According to a 2013 survey administered by The Substance Abuse and Mental Health Services Administration (SAMHSA), around 3,7000 people between 12-17 uses a drug for the first time. Many of these users will develop a very destructive substance abuse habit, with devastating consequences on physical health, academic performance, and social relationships. Even as the SAMHSA study also revealed the 90% of teens do not use drugs, that fact reflects the alarming extent to which substance abuse continues to have devastating impacts on the lives of many young people.
This year’s DFCs:
Michael Botticelli is President Obama’s Director of the National Drug Control Policy. On September 4, 2015, he announced his intention to deliver grants to 697 communities as part of a Drug Free Communities (DFC) program. The grants would deliver a total of $86 million, creating and empowering community coalitions to work at local levels to prevent youth substance abuse.
The DFC centers around that idea that “local problems need local solutions,” meaning that the most effective way to prevent drug abuse and addiction is in “evidence-based prevention efforts” at neighborhood levels. The best ways to combat substance abuse should involve input from multiple people, and these local coalition efforts should draw from education, business, law enforcement sectors, as well as other concerned members of the community.
The specific ways each program will achieve its goals of reducing teen substance abuse are left to each community to figure out what works for each context. They will be overseen by SAMHSA.
These grants were first given as part of the Drug-Free Communities Support policy, created in 1997 to support communities working to reduce youth drug use. Their grants go to local partners already concerned and working to reduce adolescent substance abuse, giving grants of up to $625,000 for five years. Coupled with creative and tested ideas, and people committed to lovingly steer youth away from drug or alcohol use, the influx of money has been shown to make a huge difference reducing drug experimentation and getting help for users.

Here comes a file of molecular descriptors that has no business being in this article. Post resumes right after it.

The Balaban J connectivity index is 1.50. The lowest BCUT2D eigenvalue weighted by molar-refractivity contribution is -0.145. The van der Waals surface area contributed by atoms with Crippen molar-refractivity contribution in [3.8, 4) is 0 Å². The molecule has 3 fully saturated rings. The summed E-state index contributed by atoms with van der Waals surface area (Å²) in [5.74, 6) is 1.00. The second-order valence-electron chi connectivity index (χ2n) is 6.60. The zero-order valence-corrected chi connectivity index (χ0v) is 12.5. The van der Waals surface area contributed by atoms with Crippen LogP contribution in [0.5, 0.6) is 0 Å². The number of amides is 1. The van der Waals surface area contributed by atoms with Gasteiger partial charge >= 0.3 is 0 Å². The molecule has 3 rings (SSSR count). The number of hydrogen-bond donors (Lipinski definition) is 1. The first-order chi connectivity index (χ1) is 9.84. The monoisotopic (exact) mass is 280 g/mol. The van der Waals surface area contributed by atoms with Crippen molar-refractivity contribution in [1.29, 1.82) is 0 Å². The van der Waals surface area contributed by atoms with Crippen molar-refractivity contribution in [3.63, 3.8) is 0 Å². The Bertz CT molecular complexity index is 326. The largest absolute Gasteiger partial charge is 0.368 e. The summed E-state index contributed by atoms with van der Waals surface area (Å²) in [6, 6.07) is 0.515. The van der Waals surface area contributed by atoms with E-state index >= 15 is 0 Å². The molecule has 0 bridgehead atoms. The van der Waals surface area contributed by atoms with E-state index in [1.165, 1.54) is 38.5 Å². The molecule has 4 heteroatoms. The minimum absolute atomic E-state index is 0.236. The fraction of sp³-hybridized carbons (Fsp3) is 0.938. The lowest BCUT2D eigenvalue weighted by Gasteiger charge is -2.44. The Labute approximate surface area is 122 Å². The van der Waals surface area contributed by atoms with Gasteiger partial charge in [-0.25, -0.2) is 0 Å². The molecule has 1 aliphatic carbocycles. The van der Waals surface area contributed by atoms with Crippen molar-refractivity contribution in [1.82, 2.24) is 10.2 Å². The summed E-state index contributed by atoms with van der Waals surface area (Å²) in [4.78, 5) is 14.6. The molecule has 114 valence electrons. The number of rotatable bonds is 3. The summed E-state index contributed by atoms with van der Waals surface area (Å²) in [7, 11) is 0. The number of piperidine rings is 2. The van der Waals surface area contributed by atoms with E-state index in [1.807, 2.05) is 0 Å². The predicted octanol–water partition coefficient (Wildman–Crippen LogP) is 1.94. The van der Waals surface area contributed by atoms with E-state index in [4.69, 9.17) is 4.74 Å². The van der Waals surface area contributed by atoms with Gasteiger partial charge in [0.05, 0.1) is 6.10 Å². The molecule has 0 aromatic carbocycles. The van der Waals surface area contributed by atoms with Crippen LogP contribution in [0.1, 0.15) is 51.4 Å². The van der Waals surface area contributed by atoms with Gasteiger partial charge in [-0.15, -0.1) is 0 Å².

The DFC has monitored and tested the programs it supports, to ensure the good ideas are truly making a difference. These results are often very encouraging. For example, among middle schoolers in DFC-funded communities,there was 24.4% less alcohol use, 29.4% less tobacco use and 15.1% less marijuana use. In 2014, several of the chosen communities focused on eliminating prescription drug abuse. According to surveys administered by the DFC, there was a significant decrease in non-medical use of prescription drugs. Surveyed teens affected by the DFC programs were more likely to view drug abuse as risky, and to feel that both parents and peers would disapprove if they did use prescription drugs.
These life-changing grants have already been set for this year, but you can always start planning for next year. A request for applications will be made in January, available through grants.gov or SAMHSA.gov. The applications will be due in March, followed by several months of screening and review. Communities awarded a grant receive their notice in September. To be considered, each coalition must consist of representatives including youth, parents, business owners, media, school, government, law enforcement, civic or religious groups, and healthcare professionals. You must also have been existing for at least six months, and have a directed and thoughtful purpose statement.
It has already been seen that the Drug-Free Communities program can make a powerful difference steering youth away from alcohol, illicit drugs, or prescription medication abuse. This expansion of the program should be cause for great hope that more lives will be changed.